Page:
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Clawdius_Talonious last won the day on October 27 2019

Clawdius_Talonious had the most liked content!

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About Clawdius_Talonious

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  1. I'm of two minds about this, honestly. To me it comes down to this, are we playing a blank slate character like The Watcher? Or are we playing a character whose personality isn't entirely ours to shape, like Commander Shepard? I'd prefer the former, and thus no voiceover for the PC, but if it is the latter I don't mind voiced dialog at all. It's a waste of money for blank slates, IMO, and if you're going to spend money on blank slates I'd prefer a variety of voices for barks etc so the player can pick what suits them. For games where you're a specific character, it's not so jarring for them to
  2. There are aspects of Skyrim, and other Bethesda games, that work. There are aspects that do not work, at least for me. Being able to start a game and head just about anywhere? Honestly, I could take or leave that aspect, I end up modding Skyrim to the point it no longer has such strict level scaling and I do use alternate start mods to add some variety. That said, it's more difficult to have a cohesive narrative experience when you're able to say "Nope, no dragons for me, thanks!" and go bum around stealing cheese wheels and mining ore. I enjoy open worlds, but New Vegas' approach of
  3. Yeah, they know it's a well loved feature, and that it helps some people with e.g. motion sickness or what have you for more people than just being able to adjust FOV. The issue with third person for TOW was budgetary, animations for all the various weapons would have to be polished, armor clipping and so on might necessitate changes to assets and so on. I can't see any reason they wouldn't have designed Avowed to use Third Person, since they were much earlier in development and had a publisher who would be more likely to fund a less svelte game design. TOW was trying to escape the "buggy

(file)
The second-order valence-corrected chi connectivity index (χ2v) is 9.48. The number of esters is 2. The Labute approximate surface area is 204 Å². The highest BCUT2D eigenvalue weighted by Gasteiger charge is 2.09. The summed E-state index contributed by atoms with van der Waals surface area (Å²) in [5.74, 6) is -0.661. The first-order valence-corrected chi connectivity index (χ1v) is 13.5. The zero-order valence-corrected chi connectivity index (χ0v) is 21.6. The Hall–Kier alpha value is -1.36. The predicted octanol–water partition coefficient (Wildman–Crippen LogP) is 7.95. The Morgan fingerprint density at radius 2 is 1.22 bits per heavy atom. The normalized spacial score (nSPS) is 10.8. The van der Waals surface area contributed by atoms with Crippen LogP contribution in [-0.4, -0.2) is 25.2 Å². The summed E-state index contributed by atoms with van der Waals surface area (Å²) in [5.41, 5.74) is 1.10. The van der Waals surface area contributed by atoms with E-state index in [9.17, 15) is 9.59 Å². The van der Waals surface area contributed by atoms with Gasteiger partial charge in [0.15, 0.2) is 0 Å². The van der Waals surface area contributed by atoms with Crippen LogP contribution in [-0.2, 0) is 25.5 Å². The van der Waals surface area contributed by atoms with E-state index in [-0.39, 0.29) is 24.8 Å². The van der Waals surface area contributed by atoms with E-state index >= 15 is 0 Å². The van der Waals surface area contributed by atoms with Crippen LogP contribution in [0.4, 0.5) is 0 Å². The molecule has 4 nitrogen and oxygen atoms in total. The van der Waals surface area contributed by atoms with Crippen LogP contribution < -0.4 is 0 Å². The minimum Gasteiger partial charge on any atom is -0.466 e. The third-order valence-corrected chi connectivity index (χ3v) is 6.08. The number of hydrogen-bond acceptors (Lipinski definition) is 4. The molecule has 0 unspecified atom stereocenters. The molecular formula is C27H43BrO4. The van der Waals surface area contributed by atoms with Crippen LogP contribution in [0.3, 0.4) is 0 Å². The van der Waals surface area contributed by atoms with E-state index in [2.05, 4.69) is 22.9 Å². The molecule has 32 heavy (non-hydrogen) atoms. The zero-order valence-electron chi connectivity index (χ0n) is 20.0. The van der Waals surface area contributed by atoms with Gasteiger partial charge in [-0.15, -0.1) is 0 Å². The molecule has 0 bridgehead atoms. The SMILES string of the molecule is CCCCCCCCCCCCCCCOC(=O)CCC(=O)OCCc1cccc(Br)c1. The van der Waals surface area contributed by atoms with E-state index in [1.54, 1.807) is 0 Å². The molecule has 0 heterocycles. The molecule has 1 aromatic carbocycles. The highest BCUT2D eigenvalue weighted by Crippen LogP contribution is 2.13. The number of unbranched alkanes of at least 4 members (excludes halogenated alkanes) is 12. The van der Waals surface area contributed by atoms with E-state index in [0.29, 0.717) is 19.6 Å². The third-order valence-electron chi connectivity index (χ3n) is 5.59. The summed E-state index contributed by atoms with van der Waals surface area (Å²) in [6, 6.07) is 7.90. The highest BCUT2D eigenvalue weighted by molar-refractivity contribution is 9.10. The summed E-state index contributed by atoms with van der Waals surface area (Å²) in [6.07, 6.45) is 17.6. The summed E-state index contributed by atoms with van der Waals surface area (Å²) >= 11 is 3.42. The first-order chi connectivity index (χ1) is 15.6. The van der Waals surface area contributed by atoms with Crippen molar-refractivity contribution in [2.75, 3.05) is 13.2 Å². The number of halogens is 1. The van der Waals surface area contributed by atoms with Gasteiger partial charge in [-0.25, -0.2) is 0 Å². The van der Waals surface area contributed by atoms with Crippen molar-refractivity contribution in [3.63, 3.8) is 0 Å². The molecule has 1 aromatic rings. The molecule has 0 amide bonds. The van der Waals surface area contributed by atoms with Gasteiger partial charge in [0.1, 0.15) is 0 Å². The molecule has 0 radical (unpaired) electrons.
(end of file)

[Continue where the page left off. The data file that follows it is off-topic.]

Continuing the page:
4. I'd like to see an ending reactivity that seems like it has an impact on the end of the game overall. It wouldn't have to actually affect any other ending slides, just one that makes it feel like the choices you made in the DLC had an impact. An area with a lot of reactivity and choices and consequences. I would enjoy a new companion as well, but that's not absolutely essential.
  5. I feel like a good setting for Avowed, temporally speaking, would be about the time the events of Pillars of Eternity are happening. The lore is firmly established for other places, so all the books and so on will easily be able to be imported into Avowed. Furthermore, rumors ranging from the likely accurate to the outlandish about The Hollowborn Crisis and The Watcher of Caed Nua could be sparsely sprinkled in random NPC dialog. Since there's not exactly a canonical ending to Pillars, even if there basically is one to 2, there wouldn't have to be anything that disputed events of people who ha
  6. Pillars 2 has recommended companions, showing those with extra dialog and so on. I'm open to whatever design Obsidian has in mind, they've done a lot of good work. Tyranny has a great companion system and setting, The story was majorly affected by which factions you backed, you could actually obliterate your ability to choose a prominent storyline and one of the "most wanted" for a certain style of player. I know I wanted that option my first play. You could choose to do things in your profession, in the lead up to the game. There was an option that seemed prudent but lead the rest o